Or, you can say, "Vous avez besoin d'acheter une nouvelle voiture." (You have the need to buy a new car.)

August 19, 2014

https://www.duolingo.com/Chido

I tried "Vous dois manger quelque chose." which was not accepted. How would I say this same thing with the formal pronoun / why is this incorrect?

May 19, 2014

https://www.duolingo.com/Meg_in_Canada

"Vous devez manger quelque chose." The conjugation of "devoir" was incorrect in your version.

May 19, 2014

https://www.duolingo.com/Chido

Meg! Thanks! For some reason I was thinking it was a preposition or something. Merci beaucoup!

May 20, 2014

https://www.duolingo.com/Shadowprawn

'Devez-vous' was denied... any explanations?

July 17, 2014

https://www.duolingo.com/TheLizzyIzzi

This was my first try as well. I don't know why it doesn't work here.

August 4, 2014

https://www.duolingo.com/beanie.m

Inversion is used for questions, not statements.

October 2, 2014

https://www.duolingo.com/AlbertMcBeancurd

I answered correctly with, "Tu dois manger quelque chose", but would "Il faut que tu mange quelque chose" have worked as well?

August 1, 2014

https://www.duolingo.com/flint72

It also accepts the subjunctive

\"Il faut que tu manges quelque chose"

in case anyone is wondering.

I think there was a conversation about "devoir" vs. "falloir" somewhere which I'll have to look up, but I think the sentiment of each is quite different.

August 17, 2014

https://www.duolingo.com/jenpohl

What is wrong with "Tu dois manger quelque"? It put "chose" at the end. I thought quelque meant "something." What does the "chose" add?

September 6, 2014

https://www.duolingo.com/Meg_in_Canada

The "chose" is the "thing." Quelque is just "some." "Quelque chose," something.

September 6, 2014

https://www.duolingo.com/Rasspberry

Would saying that to a french person be natural? To me it just sounds as if someone was saying "you have to eat some things", like "you have to eat an item of food" - very alienated....

October 20, 2014

https://www.duolingo.com/Meg_in_Canada

Yes, it seems pretty natural to me. A LOT of things seem odd as we translate them from English to French, and a lot of things sound alike in French, but context helps in the real world.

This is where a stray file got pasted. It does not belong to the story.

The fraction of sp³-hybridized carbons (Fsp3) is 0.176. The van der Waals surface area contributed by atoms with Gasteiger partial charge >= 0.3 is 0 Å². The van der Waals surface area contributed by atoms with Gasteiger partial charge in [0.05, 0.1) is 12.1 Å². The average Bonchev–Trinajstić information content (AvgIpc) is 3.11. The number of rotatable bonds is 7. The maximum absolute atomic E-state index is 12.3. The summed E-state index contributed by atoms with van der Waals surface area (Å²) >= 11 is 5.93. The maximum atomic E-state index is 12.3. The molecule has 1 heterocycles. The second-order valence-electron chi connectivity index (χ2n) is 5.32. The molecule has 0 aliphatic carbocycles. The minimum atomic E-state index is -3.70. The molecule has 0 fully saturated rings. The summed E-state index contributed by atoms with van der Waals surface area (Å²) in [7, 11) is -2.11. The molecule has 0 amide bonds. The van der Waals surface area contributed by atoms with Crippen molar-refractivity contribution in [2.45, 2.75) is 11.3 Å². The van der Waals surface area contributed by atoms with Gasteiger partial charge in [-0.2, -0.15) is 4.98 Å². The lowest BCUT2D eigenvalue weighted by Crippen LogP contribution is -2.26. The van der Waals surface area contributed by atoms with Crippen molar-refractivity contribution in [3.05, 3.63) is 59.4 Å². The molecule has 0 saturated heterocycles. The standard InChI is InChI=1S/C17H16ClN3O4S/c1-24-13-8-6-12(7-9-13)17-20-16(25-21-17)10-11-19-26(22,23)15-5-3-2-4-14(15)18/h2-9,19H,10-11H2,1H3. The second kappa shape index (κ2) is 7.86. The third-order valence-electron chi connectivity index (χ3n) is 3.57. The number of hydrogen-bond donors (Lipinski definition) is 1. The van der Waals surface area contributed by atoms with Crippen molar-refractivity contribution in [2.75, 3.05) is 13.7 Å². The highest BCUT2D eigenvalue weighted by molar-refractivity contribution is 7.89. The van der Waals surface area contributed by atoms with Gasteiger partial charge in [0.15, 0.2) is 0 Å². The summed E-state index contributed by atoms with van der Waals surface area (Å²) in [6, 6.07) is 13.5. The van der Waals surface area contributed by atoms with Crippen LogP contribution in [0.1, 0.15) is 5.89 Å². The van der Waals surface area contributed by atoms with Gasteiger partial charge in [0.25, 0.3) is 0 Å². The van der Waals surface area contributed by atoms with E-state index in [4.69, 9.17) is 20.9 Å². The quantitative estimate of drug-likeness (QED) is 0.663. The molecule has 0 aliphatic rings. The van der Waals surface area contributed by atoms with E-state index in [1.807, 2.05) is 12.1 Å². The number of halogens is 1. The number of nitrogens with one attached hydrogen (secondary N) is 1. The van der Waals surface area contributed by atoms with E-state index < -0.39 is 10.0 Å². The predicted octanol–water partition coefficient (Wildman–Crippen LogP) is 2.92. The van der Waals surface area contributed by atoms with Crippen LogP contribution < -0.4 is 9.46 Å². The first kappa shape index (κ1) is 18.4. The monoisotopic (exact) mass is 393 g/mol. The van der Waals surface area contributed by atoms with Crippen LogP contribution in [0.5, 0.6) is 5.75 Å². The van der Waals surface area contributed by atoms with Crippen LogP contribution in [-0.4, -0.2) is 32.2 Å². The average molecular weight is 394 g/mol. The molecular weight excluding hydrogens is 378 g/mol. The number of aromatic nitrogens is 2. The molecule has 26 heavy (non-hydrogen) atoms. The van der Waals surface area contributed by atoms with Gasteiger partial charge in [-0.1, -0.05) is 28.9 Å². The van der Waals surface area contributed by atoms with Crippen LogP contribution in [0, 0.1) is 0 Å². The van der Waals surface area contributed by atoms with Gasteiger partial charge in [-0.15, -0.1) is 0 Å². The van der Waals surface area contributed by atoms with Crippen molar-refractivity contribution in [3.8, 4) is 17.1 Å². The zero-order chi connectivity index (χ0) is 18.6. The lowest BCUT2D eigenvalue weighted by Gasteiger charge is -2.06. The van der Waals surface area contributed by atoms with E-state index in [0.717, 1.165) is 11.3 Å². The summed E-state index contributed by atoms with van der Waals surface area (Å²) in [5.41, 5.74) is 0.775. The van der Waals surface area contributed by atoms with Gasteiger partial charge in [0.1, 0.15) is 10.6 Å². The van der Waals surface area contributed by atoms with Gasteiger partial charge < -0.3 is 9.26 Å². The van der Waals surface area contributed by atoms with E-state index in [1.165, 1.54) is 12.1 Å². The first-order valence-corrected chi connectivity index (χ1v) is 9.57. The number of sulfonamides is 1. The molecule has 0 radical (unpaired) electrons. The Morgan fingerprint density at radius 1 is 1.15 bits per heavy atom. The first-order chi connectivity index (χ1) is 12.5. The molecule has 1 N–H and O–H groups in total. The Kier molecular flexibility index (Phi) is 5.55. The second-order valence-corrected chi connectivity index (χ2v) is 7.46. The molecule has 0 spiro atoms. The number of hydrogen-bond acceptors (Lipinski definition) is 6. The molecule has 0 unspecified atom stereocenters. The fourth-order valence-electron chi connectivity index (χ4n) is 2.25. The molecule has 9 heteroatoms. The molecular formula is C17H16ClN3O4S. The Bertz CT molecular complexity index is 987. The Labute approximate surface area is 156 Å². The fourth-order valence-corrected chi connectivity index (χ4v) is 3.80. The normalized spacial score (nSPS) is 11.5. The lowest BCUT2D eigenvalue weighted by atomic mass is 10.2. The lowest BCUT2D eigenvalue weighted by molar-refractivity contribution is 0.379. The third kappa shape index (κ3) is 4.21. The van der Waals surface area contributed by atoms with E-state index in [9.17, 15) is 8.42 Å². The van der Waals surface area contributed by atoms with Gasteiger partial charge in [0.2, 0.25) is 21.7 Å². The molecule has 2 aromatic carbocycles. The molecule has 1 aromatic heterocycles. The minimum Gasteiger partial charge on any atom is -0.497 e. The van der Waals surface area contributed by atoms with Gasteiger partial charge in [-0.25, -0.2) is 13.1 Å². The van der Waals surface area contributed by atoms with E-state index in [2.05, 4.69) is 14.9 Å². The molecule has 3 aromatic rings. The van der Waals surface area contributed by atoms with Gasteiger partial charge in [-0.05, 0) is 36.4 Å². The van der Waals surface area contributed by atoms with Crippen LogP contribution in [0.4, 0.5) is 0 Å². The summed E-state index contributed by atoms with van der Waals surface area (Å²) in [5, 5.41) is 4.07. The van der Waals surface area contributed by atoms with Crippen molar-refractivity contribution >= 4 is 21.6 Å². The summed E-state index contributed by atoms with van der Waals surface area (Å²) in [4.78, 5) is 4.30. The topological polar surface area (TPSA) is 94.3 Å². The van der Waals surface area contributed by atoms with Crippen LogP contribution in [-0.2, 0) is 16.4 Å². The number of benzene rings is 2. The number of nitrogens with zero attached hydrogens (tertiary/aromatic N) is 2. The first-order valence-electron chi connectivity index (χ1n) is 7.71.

October 21, 2014

https://www.duolingo.com/Rasspberry

Thanks!

October 21, 2014

https://www.duolingo.com/AnneAude

What's wrong with' Tu as besoin de manger quelque chose ' ?

September 9, 2014

https://www.duolingo.com/beanie.m

Looks good to me, report it.

September 10, 2014

https://www.duolingo.com/evinakay

why not"Tu dois manges"

September 29, 2014

https://www.duolingo.com/beanie.m

After conjugating the first verb, leave the second one in the infinitive (Tu dois MANGER). Also, while that sentence wouldn't technically be incorrect, it leaves out the "something" asked for in this exercise.

October 2, 2014

https://www.duolingo.com/snowem866

When do you use toi and when do you use tu?

October 7, 2014

https://www.duolingo.com/ElfordoandAnnie

Ok! I put 'vous avez besoin' (you have need) why is this incorrect?

November 10, 2014

https://www.duolingo.com/someone_on_earth

whaaaat? I thought tu is manges

December 15, 2014

https://www.duolingo.com/mahankr

Why wouldn't "On doit manger quelque chose" work?

December 16, 2014

https://www.duolingo.com/J_zim

I wrote il faut que vous mangez quelque chose, but it changed mangez to mangiez, the imperfect tense spelling. I had a look on wikipedia but i still cant understand what makes this sentence in imperfect tense? Thanks for any help!

January 12, 2015

https://www.duolingo.com/GrasshopperPie

"Mangiez" is the subjunctive mood which, in this case, is identical with the imperfect. If you say "Il faut manger" you use the infinitive. However if you say "Il faut que vous….." then you have to use the subjunctive mood. Certain expressions require the subjunctive and this is one of them.

January 13, 2015

https://www.duolingo.com/J_zim

Awesome, thanks alot!

January 14, 2015

https://www.duolingo.com/GlebUmarov

Why "Tu as besoin de manger quelque chose" didn't work? It is right. Isn't it?

February 19, 2015

https://www.duolingo.com/mahankr

Well, technically, that means "You need to eat something," instead of "You have to eat something." In this case, the meanings are pretty similar, but there is a subtle difference. Duolingo is using "have to" as in "must," both of which are a bit stronger than "need." Despite this, I definitely understand your point. The verb "have to" is ambiguous. "Must" and "need" are less ambiguous. But in general, use devoir for "have to" because it captures the slightly stronger meaning.

February 19, 2015

https://www.duolingo.com/OLR92

i wrote, "Tu dois a manger quelque chose"...why is the "a" not necessary?

February 21, 2015